Bathroom the dirtiest place in your house? False. It is the kitchen that harbors the most bacteria than any other room in the house. From the sink to the cutting boards and refrigerator, the kitchen is teeming with billions of microorganisms.
The source of germs in the kitchen?
Kitchen sponges. It's used to soak up all kinds of germs and grime and then left soaked in a container overnight in the dark –that's a perfect environment for bacteria to grow. If that is not enough, wiping your counters or dishes with the dirty sponge will spread the bacteria over more surfaces. To eliminate it, pop it into the microwave or boil it for 2 minutes to eliminate the germs that lurk inside the crevices.
Refrigerator produce bin/drawer. The most likely risk of food poisoning comes from the refrigerators.
Research had been carried out using swab samples from top and middle shelves, meat/poultry drawers, veggie bins and bottom shelves and it was found that vegetable bins were the most contaminated locations, followed by bottom shelves and meat drawers.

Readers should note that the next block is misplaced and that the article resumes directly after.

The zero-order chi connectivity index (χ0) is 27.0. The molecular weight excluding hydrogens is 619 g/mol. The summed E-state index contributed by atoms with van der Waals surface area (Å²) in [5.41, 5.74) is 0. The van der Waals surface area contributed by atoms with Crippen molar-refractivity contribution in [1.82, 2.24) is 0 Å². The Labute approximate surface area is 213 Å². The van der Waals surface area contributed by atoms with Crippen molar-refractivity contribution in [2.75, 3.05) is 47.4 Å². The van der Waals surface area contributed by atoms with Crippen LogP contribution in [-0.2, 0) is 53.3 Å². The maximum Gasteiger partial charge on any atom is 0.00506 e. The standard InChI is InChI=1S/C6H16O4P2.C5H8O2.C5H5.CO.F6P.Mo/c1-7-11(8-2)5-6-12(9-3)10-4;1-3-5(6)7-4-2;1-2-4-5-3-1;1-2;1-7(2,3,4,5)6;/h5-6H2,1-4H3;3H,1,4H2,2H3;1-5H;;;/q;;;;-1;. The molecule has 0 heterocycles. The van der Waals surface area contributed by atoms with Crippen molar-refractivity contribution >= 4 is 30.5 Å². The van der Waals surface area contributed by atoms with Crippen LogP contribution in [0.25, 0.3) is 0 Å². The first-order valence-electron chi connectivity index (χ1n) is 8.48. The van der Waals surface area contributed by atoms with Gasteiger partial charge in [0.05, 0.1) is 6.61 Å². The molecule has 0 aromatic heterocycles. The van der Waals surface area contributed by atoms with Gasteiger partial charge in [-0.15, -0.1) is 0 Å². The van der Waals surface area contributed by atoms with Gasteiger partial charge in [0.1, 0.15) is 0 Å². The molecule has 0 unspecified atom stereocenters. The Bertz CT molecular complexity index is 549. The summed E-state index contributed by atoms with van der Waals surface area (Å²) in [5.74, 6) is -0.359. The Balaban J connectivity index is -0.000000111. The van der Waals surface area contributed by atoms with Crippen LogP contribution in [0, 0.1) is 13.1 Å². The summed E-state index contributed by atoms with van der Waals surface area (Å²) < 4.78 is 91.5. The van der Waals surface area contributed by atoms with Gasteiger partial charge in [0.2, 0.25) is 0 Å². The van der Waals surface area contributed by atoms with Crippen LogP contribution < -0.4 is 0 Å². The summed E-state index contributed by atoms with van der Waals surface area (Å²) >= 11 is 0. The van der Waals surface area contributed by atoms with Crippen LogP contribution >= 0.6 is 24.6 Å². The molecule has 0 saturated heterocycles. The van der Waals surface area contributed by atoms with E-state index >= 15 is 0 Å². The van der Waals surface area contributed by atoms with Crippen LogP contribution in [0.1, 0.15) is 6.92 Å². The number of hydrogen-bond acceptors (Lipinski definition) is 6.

Wash bin frequently with detergent mixed with warm water and sanitize it to prevent Listeria. Combine 1 teaspoon of unscented bleach to 1 quart of water; flood the surface with this solution and leave wet for 10 minutes, followed by rinsing with clean water. Leave it to dry.
Separate pre-washed and unwashed vegetables to avoid cross-contamination.
Kitchen Cutting board.
Used for cutting uncooked meat and vegetables, a chopping board contains bacteria and if not properly sanitized, can be the source of food poisoning. Use a separate board for meat and vegetables.
Many have thought that wood cutting board is less hygenic than the polymer ones. You might think that grooves cut into a wooden board by the knife harbored bacteria that would infect the next food that was cut.
Research studies showed that polymer board leaves more bacteria behind. Surprising? When cleaning with hot water and detergents, it was found to be more effective in removing bacteria for wood boards. Plastic unlike woods stays wet longer meaning longer bacterial survival and wood contains natural antibiotic agents that retard bacterial growth.
Can openers is the less known culprit, probably because people tend to forget about them and plop them back into drawers without cleaning or even rinsing them.
Ref : Myth Busters: Germs In The House - Renotalk.com